Brightway development diary #1

Uniquely identifying intermediate flows

As part of the redesign of Brightway, I have been defining database schemas on a finer level than I have previously. When I first started working on Brightway, I saw a detailed database schema as an artificial restriction on the freedom of people to define their own activity datasets, and to use whatever fields were appropriate for their use cases. Experience has shown me that most people appreciate some structure - they want to focus on their specific problems, not build an entire LCA system from the ground up. I still plan to have a more "free form" back end at some point, but the focus now is on something with a little more structure than the current default bw2data backend.

As part of the clean separation of activities and flows, I have found myself forced to break out of the mental mode of ecoinvent (and probably most other databases), in which each activity has a single "reference product" - instead, Brightway should support each activity having zero, one, or many products. This separation has introduced some new problems, and the one I am currently struggling with is how to uniquely identify these intermediate flows (they are products to some activities, but are inputs to others.) Their names aren't unique - for example, "steel" can be produced in many places. Although this feature isn't widely used yet, we also need to recognize that inventory databases can differentiate activities by temporal range, such as separate datasets steel production in China from 1990 to 2000, and from 2000 to 2010.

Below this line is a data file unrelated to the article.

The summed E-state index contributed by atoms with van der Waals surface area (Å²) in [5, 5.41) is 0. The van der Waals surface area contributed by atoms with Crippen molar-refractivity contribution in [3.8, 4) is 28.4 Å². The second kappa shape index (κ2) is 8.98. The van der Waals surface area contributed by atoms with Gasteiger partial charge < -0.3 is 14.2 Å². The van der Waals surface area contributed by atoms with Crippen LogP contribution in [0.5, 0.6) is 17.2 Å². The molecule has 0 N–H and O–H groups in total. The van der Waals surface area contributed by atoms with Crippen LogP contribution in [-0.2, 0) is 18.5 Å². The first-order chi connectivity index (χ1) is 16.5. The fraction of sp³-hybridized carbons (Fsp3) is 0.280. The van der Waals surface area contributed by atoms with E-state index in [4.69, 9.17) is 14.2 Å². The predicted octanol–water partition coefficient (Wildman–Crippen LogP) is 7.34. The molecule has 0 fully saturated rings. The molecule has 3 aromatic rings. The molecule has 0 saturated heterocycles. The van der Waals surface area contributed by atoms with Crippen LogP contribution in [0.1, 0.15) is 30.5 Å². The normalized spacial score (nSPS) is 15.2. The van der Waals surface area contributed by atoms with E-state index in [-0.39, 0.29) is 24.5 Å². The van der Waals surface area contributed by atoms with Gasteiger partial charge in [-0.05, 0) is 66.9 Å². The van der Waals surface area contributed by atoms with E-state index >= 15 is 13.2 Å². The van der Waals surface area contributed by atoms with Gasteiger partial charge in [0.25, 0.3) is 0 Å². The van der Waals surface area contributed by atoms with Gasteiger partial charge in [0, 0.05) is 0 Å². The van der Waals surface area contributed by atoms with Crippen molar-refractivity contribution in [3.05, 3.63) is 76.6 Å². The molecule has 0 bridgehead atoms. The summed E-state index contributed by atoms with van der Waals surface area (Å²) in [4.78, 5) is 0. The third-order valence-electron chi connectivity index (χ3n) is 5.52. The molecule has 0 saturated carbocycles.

So far, then, in order to uniquely identify an intermediate flow our table needs to have a name, a unit, (maybe) a location, (maybe) a temporal range, and, at least in the case of biosphere flows, a list of categories. We probably also want a label for the collection that the flow belongs to, such as "ecoinvent" or "Joe's midterm project." However, I don't know if these fields are either necessary or sufficient to uniquely identify these intermediate flows - this is somehow too specific, and in some cases probably not specific enough. so far I don't have any uniqueness constraints in the database schema either. My preliminary conclusion is that, at least most of the time, we search for and identify a flow by its producing activity. In this case, the user interface needs to make searching such relations easy.

Making user interfaces harder

Brightway2 had two levels of abstraction above the database - one level provided by the Peewee ORM, and another in Brightway2 itself. You can see some of this indirection in the bw2data definition of Activity. In the default backend for Brightway TNG (or whatever the next version is being called by the corporate types down at headquarters) there is only one level - the Peewee documents themselves. This means that you will need to learn some new syntax to do some basic things - here are some examples from recent test writing:

  • Database("foo").random() becomes Collection.get( == "foo").activities.get() or Activity.get(Activity.collection == Collection.get( == "foo")).
  • for x in Database("foo") becomes for x in Collection.get( == "foo").activities. But note that you can also do for x in Collection.get( == "foo").flows.

However, it is not all bad. By working directly with Peewee queries, and by moving everything into the database, we can now use the power of SQL to make some nice queries. We also get to do data manipulation in the database instead of loading data into Python first. By reducing the amount of code, we sidestep many bugs. Finally, we get consistency - the interface for everything in the SQLite database is the same.